Museum für Fotografie, Berlin, presents four iconic photographers that have captured Brazil’s path to modernism. Three of them were indeed European émigrés – Thomaz Farkas was Hungarian, Marcel Gautherot came from France, and Hans Gunter Flieg was born in Germany. Their foreign roots underscore Brazil’s international appeal in the years after the Second World War up to the beginning of the Brazilian military dictatorship in 1964.

José Medeiros is remembered as the country’s classic photojournalist of the forties and fifties. His photo-stories for the leading Brazilian illustrated O Cruzeiro captured life in Rio de Janeiro, on the beach, and at Carnival, as well as the social events and rituals of the upper ten-thousand. Contrasted to this are his picture-stories from the inland. They show the onset of technology in the world of the Indians and the magical cult of the Candomblé.

From early on familiar with the style of the European New Vision or Neues Sehen, Thomaz Farkas applied the austere look to his studies of form when he was still just a teenager, in his depictions of the Estádio do Pacaembu, or other iconic buildings of the 1940s in São Paulo. As a leading member of the Foto Cine Clube Bandeirante, his body of work represents the search for ever-new visual languages. In his later years, he managed to transfer his form-conscious photographic style to a more strongly photojournalistic one, evident for instance in his panoramic shots of the construction of the new capital Brasília. These photographs were only recently rediscovered in preparations for this exhibition.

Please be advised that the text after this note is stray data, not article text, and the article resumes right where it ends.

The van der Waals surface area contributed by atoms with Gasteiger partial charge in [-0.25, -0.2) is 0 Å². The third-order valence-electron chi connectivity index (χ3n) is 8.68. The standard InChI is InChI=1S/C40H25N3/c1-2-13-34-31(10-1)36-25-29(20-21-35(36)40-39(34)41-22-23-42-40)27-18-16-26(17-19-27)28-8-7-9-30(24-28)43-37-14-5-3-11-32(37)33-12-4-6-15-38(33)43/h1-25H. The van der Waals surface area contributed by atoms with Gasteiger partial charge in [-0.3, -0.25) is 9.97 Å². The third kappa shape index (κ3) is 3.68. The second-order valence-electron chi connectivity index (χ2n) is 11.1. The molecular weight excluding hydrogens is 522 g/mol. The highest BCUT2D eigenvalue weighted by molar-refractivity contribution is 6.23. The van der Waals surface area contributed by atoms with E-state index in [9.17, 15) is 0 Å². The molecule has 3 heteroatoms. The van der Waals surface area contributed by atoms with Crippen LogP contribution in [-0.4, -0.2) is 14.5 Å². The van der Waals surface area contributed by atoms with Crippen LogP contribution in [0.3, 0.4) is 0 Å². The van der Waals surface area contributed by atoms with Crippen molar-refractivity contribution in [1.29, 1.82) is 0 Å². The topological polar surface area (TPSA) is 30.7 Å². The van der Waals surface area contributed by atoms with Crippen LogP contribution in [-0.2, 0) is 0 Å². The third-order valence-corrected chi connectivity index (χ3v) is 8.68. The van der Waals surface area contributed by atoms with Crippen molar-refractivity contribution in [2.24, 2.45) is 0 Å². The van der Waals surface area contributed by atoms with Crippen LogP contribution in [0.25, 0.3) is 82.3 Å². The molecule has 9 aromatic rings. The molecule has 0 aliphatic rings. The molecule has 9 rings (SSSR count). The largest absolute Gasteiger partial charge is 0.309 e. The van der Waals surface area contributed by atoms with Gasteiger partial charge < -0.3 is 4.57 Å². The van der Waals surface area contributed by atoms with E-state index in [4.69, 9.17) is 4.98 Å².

As an outstanding representative of the photo-essay, Marcel Gautherot was the man behind the lens of numerous iconic shots in Brazilian photography. His pictures of folk rituals and festivals, in the jungle and among the fisherman of Belém are carefully composed studies that hold narrative and visual impact in perfect balance. This style made him the ideal chronicler of Brasília’s construction. His photographs of Oscar Niemeyer’s buildings, which were in themselves designed to have a strong visual impact, have come to shape our perception of this apotheosis of Brazilian modernism.

In his industrial photographs, Hans Gunter Flieg recorded the process of industrialization in Brazil. Often specific commissions, his pictures are classic pictorial interpretations of the reshaping the country through the rise of technology. Photographs of factory interiors, of engineering structures such as power plants rest alongside photographs of trade-fair stands and industrial products. His photography was the photography of the common man, meant in the best possible sense, a style that was internationally established and understood.

The archives of the four photographers are kept in the Instituto Moreira Salles (IMS), one of the leading private foundations for the promotion of culture in Brazil. With its cultural centres in São Paulo, Rio de Janeiro, and Belo Horizonte, it opens up broad horizons on Brazilian music, the visual arts, film, literature, and photography. More than any other institution, it is responsible for preserving the national photographic legacy of Brazil in its entire breadth and variety and has become renowned both in Brazil and abroad for the numerous exhibitions and publications it promotes. The exhibition at Berlin’s Museum für Fotografie is the first IMS project in Germany.